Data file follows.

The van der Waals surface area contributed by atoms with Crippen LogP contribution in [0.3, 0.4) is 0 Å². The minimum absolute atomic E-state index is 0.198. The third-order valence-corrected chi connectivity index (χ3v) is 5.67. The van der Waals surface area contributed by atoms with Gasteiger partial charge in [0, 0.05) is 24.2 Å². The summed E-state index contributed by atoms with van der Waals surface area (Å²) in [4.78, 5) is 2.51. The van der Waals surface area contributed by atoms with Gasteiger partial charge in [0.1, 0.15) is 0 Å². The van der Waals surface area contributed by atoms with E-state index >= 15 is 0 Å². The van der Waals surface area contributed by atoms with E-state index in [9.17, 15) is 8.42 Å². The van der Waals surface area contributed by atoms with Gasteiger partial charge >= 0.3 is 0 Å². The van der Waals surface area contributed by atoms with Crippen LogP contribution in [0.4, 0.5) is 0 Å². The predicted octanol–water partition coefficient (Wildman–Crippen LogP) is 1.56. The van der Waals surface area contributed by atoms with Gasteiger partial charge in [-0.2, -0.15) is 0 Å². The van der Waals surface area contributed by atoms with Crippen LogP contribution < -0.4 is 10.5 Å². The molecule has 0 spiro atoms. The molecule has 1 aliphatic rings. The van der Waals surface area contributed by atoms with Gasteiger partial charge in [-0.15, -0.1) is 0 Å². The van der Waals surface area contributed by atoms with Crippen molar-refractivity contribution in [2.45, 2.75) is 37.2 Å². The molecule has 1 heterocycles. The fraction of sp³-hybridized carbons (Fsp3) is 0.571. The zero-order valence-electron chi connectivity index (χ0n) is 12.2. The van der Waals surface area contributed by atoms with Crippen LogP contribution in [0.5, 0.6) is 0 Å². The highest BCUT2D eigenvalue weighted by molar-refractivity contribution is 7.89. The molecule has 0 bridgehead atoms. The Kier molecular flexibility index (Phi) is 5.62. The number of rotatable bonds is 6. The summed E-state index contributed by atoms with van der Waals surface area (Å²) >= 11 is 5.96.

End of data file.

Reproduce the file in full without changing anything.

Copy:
The van der Waals surface area contributed by atoms with Crippen LogP contribution in [0.3, 0.4) is 0 Å². The minimum absolute atomic E-state index is 0.198. The third-order valence-corrected chi connectivity index (χ3v) is 5.67. The van der Waals surface area contributed by atoms with Gasteiger partial charge in [0, 0.05) is 24.2 Å². The summed E-state index contributed by atoms with van der Waals surface area (Å²) in [4.78, 5) is 2.51. The van der Waals surface area contributed by atoms with Gasteiger partial charge in [0.1, 0.15) is 0 Å². The van der Waals surface area contributed by atoms with E-state index >= 15 is 0 Å². The van der Waals surface area contributed by atoms with E-state index in [9.17, 15) is 8.42 Å². The van der Waals surface area contributed by atoms with Gasteiger partial charge >= 0.3 is 0 Å². The van der Waals surface area contributed by atoms with Crippen LogP contribution in [0.4, 0.5) is 0 Å². The predicted octanol–water partition coefficient (Wildman–Crippen LogP) is 1.56. The van der Waals surface area contributed by atoms with Gasteiger partial charge in [-0.2, -0.15) is 0 Å². The van der Waals surface area contributed by atoms with Crippen LogP contribution < -0.4 is 10.5 Å². The molecule has 0 spiro atoms. The molecule has 1 aliphatic rings. The van der Waals surface area contributed by atoms with Gasteiger partial charge in [-0.15, -0.1) is 0 Å². The van der Waals surface area contributed by atoms with Crippen molar-refractivity contribution in [2.45, 2.75) is 37.2 Å². The molecule has 1 heterocycles. The fraction of sp³-hybridized carbons (Fsp3) is 0.571. The zero-order valence-electron chi connectivity index (χ0n) is 12.2. The van der Waals surface area contributed by atoms with Crippen LogP contribution in [0.5, 0.6) is 0 Å². The highest BCUT2D eigenvalue weighted by molar-refractivity contribution is 7.89. The molecule has 0 bridgehead atoms. The Kier molecular flexibility index (Phi) is 5.62. The number of rotatable bonds is 6. The summed E-state index contributed by atoms with van der Waals surface area (Å²) >= 11 is 5.96.